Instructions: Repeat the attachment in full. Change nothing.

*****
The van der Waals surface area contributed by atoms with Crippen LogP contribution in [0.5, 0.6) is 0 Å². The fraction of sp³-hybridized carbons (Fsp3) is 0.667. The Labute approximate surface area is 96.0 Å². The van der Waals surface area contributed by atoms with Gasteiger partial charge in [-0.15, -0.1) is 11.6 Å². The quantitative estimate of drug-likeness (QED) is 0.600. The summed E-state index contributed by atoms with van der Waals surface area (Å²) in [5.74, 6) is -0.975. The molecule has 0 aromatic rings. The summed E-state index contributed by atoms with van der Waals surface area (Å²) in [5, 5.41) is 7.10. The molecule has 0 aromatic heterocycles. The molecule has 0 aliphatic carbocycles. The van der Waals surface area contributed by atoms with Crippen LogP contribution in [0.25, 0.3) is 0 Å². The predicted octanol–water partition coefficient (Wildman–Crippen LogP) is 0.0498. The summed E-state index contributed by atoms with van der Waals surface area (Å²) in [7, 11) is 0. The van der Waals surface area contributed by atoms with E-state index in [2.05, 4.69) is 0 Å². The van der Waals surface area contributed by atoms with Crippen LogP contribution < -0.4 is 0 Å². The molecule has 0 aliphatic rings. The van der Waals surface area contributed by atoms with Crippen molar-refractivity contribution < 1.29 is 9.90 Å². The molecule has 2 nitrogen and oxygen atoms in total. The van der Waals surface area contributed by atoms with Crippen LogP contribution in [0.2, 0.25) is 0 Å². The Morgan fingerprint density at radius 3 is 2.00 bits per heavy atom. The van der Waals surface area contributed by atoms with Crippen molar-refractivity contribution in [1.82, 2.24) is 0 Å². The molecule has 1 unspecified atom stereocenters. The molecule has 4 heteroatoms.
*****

The van der Waals surface area contributed by atoms with Crippen LogP contribution in [0.5, 0.6) is 0 Å². The fraction of sp³-hybridized carbons (Fsp3) is 0.667. The Labute approximate surface area is 96.0 Å². The van der Waals surface area contributed by atoms with Gasteiger partial charge in [-0.15, -0.1) is 11.6 Å². The quantitative estimate of drug-likeness (QED) is 0.600. The summed E-state index contributed by atoms with van der Waals surface area (Å²) in [5.74, 6) is -0.975. The molecule has 0 aromatic rings. The summed E-state index contributed by atoms with van der Waals surface area (Å²) in [5, 5.41) is 7.10. The molecule has 0 aromatic heterocycles. The molecule has 0 aliphatic carbocycles. The van der Waals surface area contributed by atoms with Crippen LogP contribution in [0.25, 0.3) is 0 Å². The predicted octanol–water partition coefficient (Wildman–Crippen LogP) is 0.0498. The summed E-state index contributed by atoms with van der Waals surface area (Å²) in [7, 11) is 0. The van der Waals surface area contributed by atoms with E-state index in [2.05, 4.69) is 0 Å². The van der Waals surface area contributed by atoms with Crippen LogP contribution < -0.4 is 0 Å². The molecule has 0 aliphatic rings. The van der Waals surface area contributed by atoms with Crippen molar-refractivity contribution < 1.29 is 9.90 Å². The molecule has 2 nitrogen and oxygen atoms in total. The van der Waals surface area contributed by atoms with Crippen LogP contribution in [0.2, 0.25) is 0 Å². The Morgan fingerprint density at radius 3 is 2.00 bits per heavy atom. The van der Waals surface area contributed by atoms with Crippen molar-refractivity contribution in [1.82, 2.24) is 0 Å². The molecule has 1 unspecified atom stereocenters. The molecule has 4 heteroatoms.